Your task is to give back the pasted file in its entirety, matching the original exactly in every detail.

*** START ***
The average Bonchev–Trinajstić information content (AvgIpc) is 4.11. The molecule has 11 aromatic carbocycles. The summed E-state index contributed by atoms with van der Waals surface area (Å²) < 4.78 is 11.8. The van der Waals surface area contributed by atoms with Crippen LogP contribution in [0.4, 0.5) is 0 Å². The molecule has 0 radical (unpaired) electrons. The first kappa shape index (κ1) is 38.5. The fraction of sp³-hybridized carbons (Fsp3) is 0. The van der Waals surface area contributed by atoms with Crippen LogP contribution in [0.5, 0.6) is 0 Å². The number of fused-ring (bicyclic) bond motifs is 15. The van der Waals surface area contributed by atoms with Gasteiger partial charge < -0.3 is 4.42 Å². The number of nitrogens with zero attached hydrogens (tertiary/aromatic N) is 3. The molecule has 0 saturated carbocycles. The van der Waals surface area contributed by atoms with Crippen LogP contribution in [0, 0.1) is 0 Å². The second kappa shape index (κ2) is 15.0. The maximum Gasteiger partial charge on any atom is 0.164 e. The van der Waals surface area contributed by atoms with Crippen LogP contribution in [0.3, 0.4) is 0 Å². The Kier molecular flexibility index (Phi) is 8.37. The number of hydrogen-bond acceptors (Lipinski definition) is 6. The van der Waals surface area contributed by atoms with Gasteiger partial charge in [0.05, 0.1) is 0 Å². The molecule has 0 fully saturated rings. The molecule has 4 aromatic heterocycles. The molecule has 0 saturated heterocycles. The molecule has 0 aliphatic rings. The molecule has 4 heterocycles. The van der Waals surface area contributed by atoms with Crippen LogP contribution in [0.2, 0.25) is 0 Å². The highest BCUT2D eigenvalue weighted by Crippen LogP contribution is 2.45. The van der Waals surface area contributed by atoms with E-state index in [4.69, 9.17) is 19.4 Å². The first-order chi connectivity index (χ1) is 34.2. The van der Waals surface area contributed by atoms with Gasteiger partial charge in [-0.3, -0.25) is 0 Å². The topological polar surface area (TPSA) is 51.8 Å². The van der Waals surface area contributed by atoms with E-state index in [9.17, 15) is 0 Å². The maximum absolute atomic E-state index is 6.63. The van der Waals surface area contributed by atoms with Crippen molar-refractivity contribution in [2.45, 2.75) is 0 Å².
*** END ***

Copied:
The average Bonchev–Trinajstić information content (AvgIpc) is 4.11. The molecule has 11 aromatic carbocycles. The summed E-state index contributed by atoms with van der Waals surface area (Å²) < 4.78 is 11.8. The van der Waals surface area contributed by atoms with Crippen LogP contribution in [0.4, 0.5) is 0 Å². The molecule has 0 radical (unpaired) electrons. The first kappa shape index (κ1) is 38.5. The fraction of sp³-hybridized carbons (Fsp3) is 0. The van der Waals surface area contributed by atoms with Crippen LogP contribution in [0.5, 0.6) is 0 Å². The number of fused-ring (bicyclic) bond motifs is 15. The van der Waals surface area contributed by atoms with Gasteiger partial charge < -0.3 is 4.42 Å². The number of nitrogens with zero attached hydrogens (tertiary/aromatic N) is 3. The molecule has 0 saturated carbocycles. The van der Waals surface area contributed by atoms with Crippen LogP contribution in [0, 0.1) is 0 Å². The second kappa shape index (κ2) is 15.0. The maximum Gasteiger partial charge on any atom is 0.164 e. The van der Waals surface area contributed by atoms with Crippen LogP contribution in [0.3, 0.4) is 0 Å². The Kier molecular flexibility index (Phi) is 8.37. The number of hydrogen-bond acceptors (Lipinski definition) is 6. The van der Waals surface area contributed by atoms with Gasteiger partial charge in [0.05, 0.1) is 0 Å². The molecule has 0 fully saturated rings. The molecule has 4 aromatic heterocycles. The molecule has 0 saturated heterocycles. The molecule has 0 aliphatic rings. The molecule has 4 heterocycles. The van der Waals surface area contributed by atoms with Crippen LogP contribution in [0.2, 0.25) is 0 Å². The highest BCUT2D eigenvalue weighted by Crippen LogP contribution is 2.45. The van der Waals surface area contributed by atoms with E-state index in [4.69, 9.17) is 19.4 Å². The first-order chi connectivity index (χ1) is 34.2. The van der Waals surface area contributed by atoms with Gasteiger partial charge in [-0.3, -0.25) is 0 Å². The topological polar surface area (TPSA) is 51.8 Å². The van der Waals surface area contributed by atoms with E-state index in [9.17, 15) is 0 Å². The maximum absolute atomic E-state index is 6.63. The van der Waals surface area contributed by atoms with Crippen molar-refractivity contribution in [2.45, 2.75) is 0 Å².